McKinsey Responds to Attacks on Bankruptcy Disclosures

Thom Weidlich 05.30.19


Consulting bigwig McKinsey & Co. finds itself sparring with a competitor — inside the courtroom and out. That rival accuses the company of ethical conflicts, which McKinsey rejects. Its statement about this is pretty strong and raises some good points about crisis and litigation communications.

Jay Alix, founder of bankruptcy consultancy AlixPartners, accuses McKinsey — in litigation and otherwise — of unethically and illegally not disclosing conflicts it has in working with certain clients in reorganizations. McKinsey strongly denies this. The feud has gotten a fair amount of coverage.

The latest was a May 27 New York Times story alleging that McKinsey has ignored its own document, referred to as a primer, explaining how bankruptcy conflicts should be disclosed. (TheTimes has been laser-focused on McKinsey, doing several large stories lately; in a previous post, we noted the company’s response to one about its in-house hedge fund.)

In its statement, McKinsey says the news stories arise from Alix’s “meritless claims and a media campaign.” Its theme is that Alix is trying to vanquish a competitor (he’s retired but on AlixPartners’s board and he owns about a third of the stock). It refers to his “anticompetitive efforts,” and bemoans that the media “blindly adopt” Alix’s narrative.

To be clear: there has never been any court that has held that our disclosures did not comply with the law or that McKinsey or any employees engaged in misconduct.

— McKinsey & Co.

In addition to the strong language, the document invokes the numbers-based fact that McKinsey has gotten court approval to represent debtors 13 out of 13 times.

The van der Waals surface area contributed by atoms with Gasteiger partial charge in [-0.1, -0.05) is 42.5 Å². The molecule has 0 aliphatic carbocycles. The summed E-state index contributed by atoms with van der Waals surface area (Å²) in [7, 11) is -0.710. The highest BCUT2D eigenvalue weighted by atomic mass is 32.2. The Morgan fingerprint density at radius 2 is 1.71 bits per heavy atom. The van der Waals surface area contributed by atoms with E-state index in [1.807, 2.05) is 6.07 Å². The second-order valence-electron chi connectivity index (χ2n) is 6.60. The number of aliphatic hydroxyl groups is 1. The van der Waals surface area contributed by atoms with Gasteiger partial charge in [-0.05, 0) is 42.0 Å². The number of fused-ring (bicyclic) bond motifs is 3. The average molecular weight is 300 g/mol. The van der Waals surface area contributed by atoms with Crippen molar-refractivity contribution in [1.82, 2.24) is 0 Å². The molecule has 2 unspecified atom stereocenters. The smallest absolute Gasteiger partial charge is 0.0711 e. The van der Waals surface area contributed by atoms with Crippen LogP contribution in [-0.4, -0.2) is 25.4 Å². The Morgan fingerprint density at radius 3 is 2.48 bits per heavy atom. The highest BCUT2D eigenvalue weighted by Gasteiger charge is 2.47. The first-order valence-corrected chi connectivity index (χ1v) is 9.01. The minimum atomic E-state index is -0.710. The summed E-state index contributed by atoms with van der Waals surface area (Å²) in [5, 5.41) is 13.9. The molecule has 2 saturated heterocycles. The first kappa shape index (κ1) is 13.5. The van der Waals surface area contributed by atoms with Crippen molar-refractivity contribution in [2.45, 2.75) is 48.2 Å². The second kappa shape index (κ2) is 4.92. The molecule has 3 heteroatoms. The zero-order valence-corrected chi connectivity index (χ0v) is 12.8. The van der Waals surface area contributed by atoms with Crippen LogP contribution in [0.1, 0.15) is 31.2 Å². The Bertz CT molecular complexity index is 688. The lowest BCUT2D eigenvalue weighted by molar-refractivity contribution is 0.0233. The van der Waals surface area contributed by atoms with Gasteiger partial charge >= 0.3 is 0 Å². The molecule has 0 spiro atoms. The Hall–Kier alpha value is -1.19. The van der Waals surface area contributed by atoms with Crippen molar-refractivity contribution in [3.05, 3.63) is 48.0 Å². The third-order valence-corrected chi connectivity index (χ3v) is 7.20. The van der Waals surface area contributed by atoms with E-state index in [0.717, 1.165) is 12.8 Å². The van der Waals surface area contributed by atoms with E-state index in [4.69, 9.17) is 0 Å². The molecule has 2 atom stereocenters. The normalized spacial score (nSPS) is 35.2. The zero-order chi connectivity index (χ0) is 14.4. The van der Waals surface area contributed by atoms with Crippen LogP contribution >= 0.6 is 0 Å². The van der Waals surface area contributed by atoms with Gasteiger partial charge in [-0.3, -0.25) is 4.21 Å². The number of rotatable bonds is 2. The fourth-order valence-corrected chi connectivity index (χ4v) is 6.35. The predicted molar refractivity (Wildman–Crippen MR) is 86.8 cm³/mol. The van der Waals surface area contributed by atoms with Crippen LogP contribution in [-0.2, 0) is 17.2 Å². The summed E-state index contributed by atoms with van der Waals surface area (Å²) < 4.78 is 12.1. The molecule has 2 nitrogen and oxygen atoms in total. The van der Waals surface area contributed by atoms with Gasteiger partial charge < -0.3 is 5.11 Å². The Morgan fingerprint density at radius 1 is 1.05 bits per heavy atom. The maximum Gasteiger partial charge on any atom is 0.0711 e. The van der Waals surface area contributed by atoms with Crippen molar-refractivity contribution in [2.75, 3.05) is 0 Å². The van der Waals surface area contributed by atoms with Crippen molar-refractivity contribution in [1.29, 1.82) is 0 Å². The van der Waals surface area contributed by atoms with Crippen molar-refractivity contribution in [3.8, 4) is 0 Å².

The statement also shows the company taking action. When the U.S. Trustee, the government arm that oversees bankruptcies, asked it to change its approach to disclosures, it did so.

Legal Compliance

“To be clear: there has never been any court that has held that our disclosures did not comply with the law or that McKinsey or any employees engaged in misconduct, and McKinsey continues to defend those disclosures in courts where they have been challenged by Jay Alix,” McKinsey writes.

Some criticisms: The statement is a little puffy about McKinsey’s apparently selfless work helping companies get through the bankruptcy process. And it includes this elusive sentence:

“Earlier this year, McKinsey and the U.S. Trustee’s office agreed to fully resolve recently surfaced disagreements between McKinsey and the U.S. Trustee regarding McKinsey’s past disclosures.”

Finally, the statement isn’t dated, which is especially unfortunate since it starts with the words “over the last year.” It appears it was posted before the recent Times article because it makes no reference to the primer. However, the same reporter, Mary Williams Walsh, did a major Sunday business-section story on the feud last month.

Photo Credit: Shutterstock

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